Americans seem to be less cooperative with each other these days. With political divisions tearing at our social fabric, it makes one wonder if we will ever engage in civil dialogue or work together to solve problems again.

A group of young adults walking together in an urban area, smiling and chatting

But there may be hope coming from research published recently in Psychological Bulletin. According to the study’s findings, young American adults are more apt to cooperate with total strangers now than they have been over the past 60 years.

Researchers gathered 511 experimental studies conducted between 1956 and 2017 that focused on cooperation in 18 to 28 year olds. In the studies, participants had played economics games that measured their willingness to cooperate with strangers (to mutual benefit) or to act selfishly (maximizing their own profit at the expense of others). The same games have been used extensively in research over the last 60 years, allowing comparisons to be made at different points in time.

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Before analyzing the results, the researchers first considered societal factors that could have affected cooperation—such as the country’s GDP per capita, income inequality, unemployment, and urbanization. Then, they compared cooperation at different time points. After controlling for those factors, they found that people have become more willing to cooperate with strangers over time, not less.

This result was somewhat surprising but not totally unexpected to study coauthor Paul van Lange, a social psychologist at Vrije University in Amsterdam. 

“I think there’s generally a strong belief that society has become more urban, achievement-oriented, and individualistic over time, and that this is affecting our willingness to cooperate with strangers,” he says. “But this study shows that, while societies may have become more individualistic, people have not.”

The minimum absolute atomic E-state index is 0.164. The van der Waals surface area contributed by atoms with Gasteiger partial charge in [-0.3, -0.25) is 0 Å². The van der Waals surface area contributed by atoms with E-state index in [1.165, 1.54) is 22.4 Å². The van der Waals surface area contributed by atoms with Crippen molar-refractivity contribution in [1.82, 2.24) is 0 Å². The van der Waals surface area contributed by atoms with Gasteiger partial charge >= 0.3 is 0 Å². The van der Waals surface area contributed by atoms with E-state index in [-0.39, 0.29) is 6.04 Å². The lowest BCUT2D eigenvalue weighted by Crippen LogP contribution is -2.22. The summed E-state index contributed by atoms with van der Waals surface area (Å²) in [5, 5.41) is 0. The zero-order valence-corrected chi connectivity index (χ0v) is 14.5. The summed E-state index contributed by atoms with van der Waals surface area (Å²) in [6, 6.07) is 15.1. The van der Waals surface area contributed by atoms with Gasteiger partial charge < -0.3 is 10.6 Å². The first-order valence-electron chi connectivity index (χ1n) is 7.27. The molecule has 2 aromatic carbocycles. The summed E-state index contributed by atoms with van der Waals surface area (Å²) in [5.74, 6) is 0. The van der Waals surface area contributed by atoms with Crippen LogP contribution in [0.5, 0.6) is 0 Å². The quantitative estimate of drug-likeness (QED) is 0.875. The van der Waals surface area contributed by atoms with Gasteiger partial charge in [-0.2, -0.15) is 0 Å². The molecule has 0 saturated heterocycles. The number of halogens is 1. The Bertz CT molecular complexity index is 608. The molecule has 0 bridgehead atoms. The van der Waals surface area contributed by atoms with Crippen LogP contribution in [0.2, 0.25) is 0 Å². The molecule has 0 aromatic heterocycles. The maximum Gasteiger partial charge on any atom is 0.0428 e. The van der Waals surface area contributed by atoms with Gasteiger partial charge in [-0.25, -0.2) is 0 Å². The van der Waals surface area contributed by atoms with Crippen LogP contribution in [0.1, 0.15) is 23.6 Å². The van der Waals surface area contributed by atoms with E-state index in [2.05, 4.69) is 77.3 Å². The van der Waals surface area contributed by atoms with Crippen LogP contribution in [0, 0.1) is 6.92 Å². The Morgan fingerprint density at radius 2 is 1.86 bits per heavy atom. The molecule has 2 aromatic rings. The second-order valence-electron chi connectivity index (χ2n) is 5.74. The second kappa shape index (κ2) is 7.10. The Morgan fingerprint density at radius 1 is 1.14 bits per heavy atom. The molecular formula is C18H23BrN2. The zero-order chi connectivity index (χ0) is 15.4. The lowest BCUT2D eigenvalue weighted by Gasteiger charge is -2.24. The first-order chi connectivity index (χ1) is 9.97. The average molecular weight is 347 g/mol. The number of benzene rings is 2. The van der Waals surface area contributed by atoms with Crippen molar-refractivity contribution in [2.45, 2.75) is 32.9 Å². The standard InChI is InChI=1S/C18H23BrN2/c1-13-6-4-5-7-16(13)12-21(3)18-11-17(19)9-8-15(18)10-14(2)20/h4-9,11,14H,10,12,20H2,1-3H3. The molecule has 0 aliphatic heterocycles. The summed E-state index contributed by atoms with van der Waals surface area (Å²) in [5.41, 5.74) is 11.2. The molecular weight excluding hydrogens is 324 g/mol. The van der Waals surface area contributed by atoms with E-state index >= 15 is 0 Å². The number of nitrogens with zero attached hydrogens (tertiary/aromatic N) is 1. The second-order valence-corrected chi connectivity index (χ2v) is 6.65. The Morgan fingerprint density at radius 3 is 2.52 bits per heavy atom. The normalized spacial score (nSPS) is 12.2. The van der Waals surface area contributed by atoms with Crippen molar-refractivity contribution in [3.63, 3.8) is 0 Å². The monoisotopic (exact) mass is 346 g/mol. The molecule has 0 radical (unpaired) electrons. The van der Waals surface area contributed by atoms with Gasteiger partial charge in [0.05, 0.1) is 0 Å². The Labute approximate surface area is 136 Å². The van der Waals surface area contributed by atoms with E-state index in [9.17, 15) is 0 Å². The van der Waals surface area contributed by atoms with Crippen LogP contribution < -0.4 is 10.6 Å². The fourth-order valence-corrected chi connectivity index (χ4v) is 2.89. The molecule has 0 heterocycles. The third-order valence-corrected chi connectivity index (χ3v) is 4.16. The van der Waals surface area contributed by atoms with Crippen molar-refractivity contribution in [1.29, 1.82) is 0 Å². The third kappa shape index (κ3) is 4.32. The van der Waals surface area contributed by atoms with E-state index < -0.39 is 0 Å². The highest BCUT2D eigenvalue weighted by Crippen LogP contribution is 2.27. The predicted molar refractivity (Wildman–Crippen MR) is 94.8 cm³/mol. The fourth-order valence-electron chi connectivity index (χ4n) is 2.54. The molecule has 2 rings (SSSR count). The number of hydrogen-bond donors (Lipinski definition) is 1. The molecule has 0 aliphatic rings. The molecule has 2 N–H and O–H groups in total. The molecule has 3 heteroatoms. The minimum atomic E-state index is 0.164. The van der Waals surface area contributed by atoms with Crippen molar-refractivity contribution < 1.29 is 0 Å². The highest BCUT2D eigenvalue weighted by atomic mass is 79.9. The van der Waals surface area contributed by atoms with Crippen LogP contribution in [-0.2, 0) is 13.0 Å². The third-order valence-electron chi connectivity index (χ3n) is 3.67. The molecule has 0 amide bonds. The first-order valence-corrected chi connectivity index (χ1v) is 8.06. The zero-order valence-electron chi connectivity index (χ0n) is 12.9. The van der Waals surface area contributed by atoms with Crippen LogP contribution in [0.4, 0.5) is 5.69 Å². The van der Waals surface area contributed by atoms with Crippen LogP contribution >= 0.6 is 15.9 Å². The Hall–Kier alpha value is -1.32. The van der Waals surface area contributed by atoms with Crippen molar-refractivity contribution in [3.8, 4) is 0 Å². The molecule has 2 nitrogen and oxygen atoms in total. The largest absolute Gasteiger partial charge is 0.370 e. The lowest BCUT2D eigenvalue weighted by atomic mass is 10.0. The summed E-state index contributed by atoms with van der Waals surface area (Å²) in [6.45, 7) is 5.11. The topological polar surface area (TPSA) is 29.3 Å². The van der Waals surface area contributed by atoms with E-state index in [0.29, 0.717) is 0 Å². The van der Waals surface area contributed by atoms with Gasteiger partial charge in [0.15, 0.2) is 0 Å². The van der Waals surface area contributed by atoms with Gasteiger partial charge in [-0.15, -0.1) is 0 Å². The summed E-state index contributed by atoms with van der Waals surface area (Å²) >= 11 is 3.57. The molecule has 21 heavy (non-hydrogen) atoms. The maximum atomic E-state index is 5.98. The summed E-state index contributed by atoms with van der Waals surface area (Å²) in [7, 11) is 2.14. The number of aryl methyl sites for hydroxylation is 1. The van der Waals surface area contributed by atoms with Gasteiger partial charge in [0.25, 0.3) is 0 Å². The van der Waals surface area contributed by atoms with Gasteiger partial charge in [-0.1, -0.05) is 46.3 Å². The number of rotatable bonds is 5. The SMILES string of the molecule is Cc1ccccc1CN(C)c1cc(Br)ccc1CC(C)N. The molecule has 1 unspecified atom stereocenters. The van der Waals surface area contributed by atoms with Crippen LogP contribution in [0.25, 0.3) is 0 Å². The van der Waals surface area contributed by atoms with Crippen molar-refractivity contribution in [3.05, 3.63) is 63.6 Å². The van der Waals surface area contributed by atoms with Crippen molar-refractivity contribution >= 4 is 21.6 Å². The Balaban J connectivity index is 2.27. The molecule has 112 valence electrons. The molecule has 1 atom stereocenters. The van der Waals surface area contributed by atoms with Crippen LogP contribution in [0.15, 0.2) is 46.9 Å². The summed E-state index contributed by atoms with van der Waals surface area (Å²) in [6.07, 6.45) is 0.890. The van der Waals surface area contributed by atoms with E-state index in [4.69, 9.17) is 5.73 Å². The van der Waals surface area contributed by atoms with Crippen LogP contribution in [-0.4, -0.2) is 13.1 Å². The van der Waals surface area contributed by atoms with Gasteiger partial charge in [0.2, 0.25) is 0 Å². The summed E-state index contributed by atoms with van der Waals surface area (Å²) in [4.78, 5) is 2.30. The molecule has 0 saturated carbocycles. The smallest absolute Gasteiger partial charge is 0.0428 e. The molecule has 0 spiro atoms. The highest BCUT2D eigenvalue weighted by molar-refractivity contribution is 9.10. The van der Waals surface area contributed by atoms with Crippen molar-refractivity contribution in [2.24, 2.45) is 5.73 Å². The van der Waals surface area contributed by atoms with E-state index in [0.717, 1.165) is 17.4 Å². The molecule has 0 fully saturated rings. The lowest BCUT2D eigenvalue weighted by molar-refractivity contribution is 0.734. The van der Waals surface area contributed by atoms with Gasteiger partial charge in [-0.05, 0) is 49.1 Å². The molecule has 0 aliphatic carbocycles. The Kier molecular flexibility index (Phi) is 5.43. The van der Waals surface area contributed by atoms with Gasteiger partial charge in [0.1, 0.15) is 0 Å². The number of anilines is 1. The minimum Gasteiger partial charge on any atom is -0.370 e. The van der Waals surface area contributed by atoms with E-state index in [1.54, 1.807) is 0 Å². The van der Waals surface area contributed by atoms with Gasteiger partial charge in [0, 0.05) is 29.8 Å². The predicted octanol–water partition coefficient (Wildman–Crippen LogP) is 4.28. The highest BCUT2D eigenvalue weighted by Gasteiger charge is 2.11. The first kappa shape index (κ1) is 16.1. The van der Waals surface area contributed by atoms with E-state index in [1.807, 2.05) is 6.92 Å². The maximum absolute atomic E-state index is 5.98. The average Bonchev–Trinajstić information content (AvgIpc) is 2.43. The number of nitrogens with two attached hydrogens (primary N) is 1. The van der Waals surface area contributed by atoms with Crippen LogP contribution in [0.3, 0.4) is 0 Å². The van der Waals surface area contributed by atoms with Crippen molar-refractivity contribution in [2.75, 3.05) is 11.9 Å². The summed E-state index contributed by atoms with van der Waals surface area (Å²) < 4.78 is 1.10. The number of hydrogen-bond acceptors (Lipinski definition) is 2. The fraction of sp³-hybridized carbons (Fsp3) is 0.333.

Some societal factors did seem to be associated with more cooperation, though. For example, as income inequality, societal wealth, urbanization, and the percentage of people living alone all rose, so did cooperation. But, says van Lange, these have all been increasing linearly over time in the United States and may not be driving the changes in individual cooperation.

Why might young Americans be more willing to cooperate these days? It’s possible that as urbanization has increased, and more people are living among other people they don’t know well, cooperation with strangers has become more necessary for our social survival. As van Lange explains, cooperating is generally a successful way to build relationships.

“Whether you live in cities or small towns or even in different countries, it often pays off to be a little bit more cooperative when approaching others,” he says. “So, it makes sense for people to take a prosocial stance to one another.”

However, we shouldn’t necessarily conclude cooperation is increasing in the U.S. from this one analysis alone—after all, the study focused on a narrow population (young adults, mostly university students). Though this was necessary for making consistent comparisons over time, the findings may not generalize to Americans overall.

The results also seem to contradict prior survey findings showing that Americans are becoming more materialistic over time, which is tied to less trust and cooperation. And they seem to contradict more recent surveys showing trust levels are declining among young Americans, which would tend to affect cooperation.

On the other hand, says van Lange, experiments may be more reliable than surveys when it comes to measuring actual selfish versus cooperative behavior in the real world.

“If you want to know more about whether people are selfish or not, you’re not going to ask them, ‘Are you selfish?’” he says. “The economic games provide a really nice, structured tool for realistically seeing if someone promotes their own self-interest or serves the collective interest.”

At least, van Lange adds, we shouldn’t accept the myth that people are only self-interested. There are many motivations that drive people in life, and his results suggest people may be more willing to cooperate than we think—which is a good thing. And the fact that the experiments focused on young people means, perhaps, that we have reason to be hopeful about the next generation.

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